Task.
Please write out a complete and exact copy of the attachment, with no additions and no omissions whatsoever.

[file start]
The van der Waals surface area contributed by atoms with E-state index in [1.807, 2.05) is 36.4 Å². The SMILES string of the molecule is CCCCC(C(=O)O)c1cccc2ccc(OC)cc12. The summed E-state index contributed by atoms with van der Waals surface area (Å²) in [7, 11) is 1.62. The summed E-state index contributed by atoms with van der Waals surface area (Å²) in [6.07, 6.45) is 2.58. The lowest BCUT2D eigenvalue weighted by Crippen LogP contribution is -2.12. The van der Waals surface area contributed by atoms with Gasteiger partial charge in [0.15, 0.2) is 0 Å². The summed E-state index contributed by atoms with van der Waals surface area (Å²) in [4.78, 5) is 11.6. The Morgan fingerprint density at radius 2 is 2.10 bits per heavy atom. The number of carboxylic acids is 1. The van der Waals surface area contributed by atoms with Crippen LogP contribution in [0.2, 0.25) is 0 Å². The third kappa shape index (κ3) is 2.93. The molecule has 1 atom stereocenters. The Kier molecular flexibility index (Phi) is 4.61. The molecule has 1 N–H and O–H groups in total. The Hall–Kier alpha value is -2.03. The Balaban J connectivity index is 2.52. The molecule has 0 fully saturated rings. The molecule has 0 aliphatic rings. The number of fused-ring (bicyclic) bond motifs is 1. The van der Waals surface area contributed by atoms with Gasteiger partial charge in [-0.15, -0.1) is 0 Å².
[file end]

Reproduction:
The van der Waals surface area contributed by atoms with E-state index in [1.807, 2.05) is 36.4 Å². The SMILES string of the molecule is CCCCC(C(=O)O)c1cccc2ccc(OC)cc12. The summed E-state index contributed by atoms with van der Waals surface area (Å²) in [7, 11) is 1.62. The summed E-state index contributed by atoms with van der Waals surface area (Å²) in [6.07, 6.45) is 2.58. The lowest BCUT2D eigenvalue weighted by Crippen LogP contribution is -2.12. The van der Waals surface area contributed by atoms with Gasteiger partial charge in [0.15, 0.2) is 0 Å². The summed E-state index contributed by atoms with van der Waals surface area (Å²) in [4.78, 5) is 11.6. The Morgan fingerprint density at radius 2 is 2.10 bits per heavy atom. The number of carboxylic acids is 1. The van der Waals surface area contributed by atoms with Crippen LogP contribution in [0.2, 0.25) is 0 Å². The third kappa shape index (κ3) is 2.93. The molecule has 1 atom stereocenters. The Kier molecular flexibility index (Phi) is 4.61. The molecule has 1 N–H and O–H groups in total. The Hall–Kier alpha value is -2.03. The Balaban J connectivity index is 2.52. The molecule has 0 fully saturated rings. The molecule has 0 aliphatic rings. The number of fused-ring (bicyclic) bond motifs is 1. The van der Waals surface area contributed by atoms with Gasteiger partial charge in [-0.15, -0.1) is 0 Å².